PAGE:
Mar 2, 2016 1:55 PM
| Last Modified: Dec 6, 2016 9:37 AM
European river otters rest at a zoo in Germany. (Images courtesy of Frederick Kistner)
In order to protect endangered species, it's essential to monitor them. Our mission at WildTrack is to develop and implement better techniques for monitoring endangered species. Specifically, we’re interested in non-invasive and cost-effective approaches to monitoring, and our footprint identification technique (FIT) is an example of such an approach.
Since we founded WildTrack in 2004, we’ve developed FIT algorithms for charismatic endangered species ranging from Polar bear to cheetah and from Giant panda to mountain lion. We’ve worked with animals ranging in size from African elephant to European dormice, and our project partners now span five continents.
Will it work with river otters?
When Frederick (Freddy) Kistner, a Master's student at the University of Koblenz-Landau in Germany, approached us in 2014 to ask about the possibility of using FIT for a European river otter survey, we thought it would be a pretty straightforward task. Freddy adopted an ambitious plan, as he says in a recent article:
Freddy collected more than 1,000 otter footprints.
“I had to start by collecting a reference database of footprints from known (captive) otters. I visited several otter holdings in institutions all over Germany and Austria in 2015. Naïve as I was in the beginning, I thought I could easily visit one zoo per day!”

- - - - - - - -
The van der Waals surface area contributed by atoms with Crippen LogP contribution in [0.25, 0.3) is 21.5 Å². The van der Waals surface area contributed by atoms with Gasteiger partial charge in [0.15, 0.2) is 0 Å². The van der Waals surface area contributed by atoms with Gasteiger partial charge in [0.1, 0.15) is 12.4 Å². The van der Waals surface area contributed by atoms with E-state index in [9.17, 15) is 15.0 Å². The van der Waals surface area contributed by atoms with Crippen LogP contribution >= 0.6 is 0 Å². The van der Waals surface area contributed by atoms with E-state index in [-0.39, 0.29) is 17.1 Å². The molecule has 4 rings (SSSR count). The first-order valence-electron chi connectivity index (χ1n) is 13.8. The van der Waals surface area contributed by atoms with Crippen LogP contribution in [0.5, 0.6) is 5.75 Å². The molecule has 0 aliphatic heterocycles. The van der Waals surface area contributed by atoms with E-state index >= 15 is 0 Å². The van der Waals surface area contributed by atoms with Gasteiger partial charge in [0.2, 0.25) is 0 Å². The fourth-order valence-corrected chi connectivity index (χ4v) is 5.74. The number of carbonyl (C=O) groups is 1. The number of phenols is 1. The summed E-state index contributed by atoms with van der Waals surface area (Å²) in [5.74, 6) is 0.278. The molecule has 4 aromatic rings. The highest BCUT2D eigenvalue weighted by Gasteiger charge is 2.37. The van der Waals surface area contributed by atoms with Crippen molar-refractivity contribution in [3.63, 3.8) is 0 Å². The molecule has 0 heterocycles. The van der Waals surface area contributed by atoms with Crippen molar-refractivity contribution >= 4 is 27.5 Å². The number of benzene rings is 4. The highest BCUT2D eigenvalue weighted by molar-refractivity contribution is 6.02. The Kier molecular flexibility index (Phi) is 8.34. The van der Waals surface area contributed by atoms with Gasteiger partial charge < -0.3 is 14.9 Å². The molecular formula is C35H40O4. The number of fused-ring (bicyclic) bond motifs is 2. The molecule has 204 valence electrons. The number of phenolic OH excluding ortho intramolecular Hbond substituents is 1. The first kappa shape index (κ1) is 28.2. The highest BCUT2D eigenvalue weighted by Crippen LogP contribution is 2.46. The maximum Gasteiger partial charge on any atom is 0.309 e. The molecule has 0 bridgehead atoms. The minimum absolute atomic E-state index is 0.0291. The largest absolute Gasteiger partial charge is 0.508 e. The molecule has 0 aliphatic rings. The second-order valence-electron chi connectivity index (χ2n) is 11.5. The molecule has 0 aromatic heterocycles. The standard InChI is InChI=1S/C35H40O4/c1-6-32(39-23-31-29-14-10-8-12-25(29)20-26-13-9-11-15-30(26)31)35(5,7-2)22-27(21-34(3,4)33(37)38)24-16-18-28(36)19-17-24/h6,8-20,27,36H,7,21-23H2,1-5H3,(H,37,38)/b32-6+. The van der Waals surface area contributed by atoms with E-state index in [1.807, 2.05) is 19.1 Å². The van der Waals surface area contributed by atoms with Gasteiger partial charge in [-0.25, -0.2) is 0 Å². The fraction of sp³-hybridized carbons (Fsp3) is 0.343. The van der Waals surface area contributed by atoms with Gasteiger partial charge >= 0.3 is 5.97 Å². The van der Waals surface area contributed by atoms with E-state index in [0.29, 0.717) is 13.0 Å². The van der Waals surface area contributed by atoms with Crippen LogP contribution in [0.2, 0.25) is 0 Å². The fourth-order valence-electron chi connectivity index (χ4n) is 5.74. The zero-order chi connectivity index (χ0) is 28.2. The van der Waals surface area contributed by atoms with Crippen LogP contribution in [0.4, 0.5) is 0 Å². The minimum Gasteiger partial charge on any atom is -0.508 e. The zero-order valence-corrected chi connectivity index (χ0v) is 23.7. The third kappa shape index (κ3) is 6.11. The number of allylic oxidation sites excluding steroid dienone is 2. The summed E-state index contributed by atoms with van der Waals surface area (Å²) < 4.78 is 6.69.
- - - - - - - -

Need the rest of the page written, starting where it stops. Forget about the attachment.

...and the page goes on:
As it turned out, the otters were about the most challenging animals we’ve worked with.
Freddy learned this the hard way over a wet, cold winter in German zoos with slippery otters dodging his carefully laid sand trails.
But he was determined not to be outsmarted by his elusive subjects. “I managed to collect over a thousand footprints of 12 animals,” he writes.
Which foot is which?
With a mixture of determination and patience, he collected more than a thousand otter prints for his training data set. But there were more challenges in distinguishing between left and right, front and back feet:
The FIT method was adapted to work with otter footprints.
“Eventually, we came up with a very straightforward solution to distinguish between feet and prominent features. The way we selected the features enables us to also work with incomplete footprints since 'perfect' prints only occur on about one-third of all prints found in the field. This gives us the chance to work with a higher number of replicates that makes the statistics more robust.”
Not only that, but he adapted our FIT script in JMP for his own needs. He explains:
“I learned to use the FIT add-in, in JMP data visualization software, and I’m currently working on the algorithm. The first results are more than promising. Models of the right front feet show accuracy rates of more than 90%.
"Since it is sometimes hard to find continuous trails of otters that have a high enough number of the same foot as necessary replicates, I also developed a model that contains right front feet and mirrored left front feet.
"With this model, I currently have success rates of more than 80%. These numbers are not final since there is still some testing to be done. However, they indicate that the European fish otter is another animal that can be individualized by using FIT.”
Taking FIT to more researchers
Perhaps best of all for us, Freddy is now training and transferring the otter FIT technology to other otter researchers.
German graduate student Frederick Kistner takes a selfie with river otters.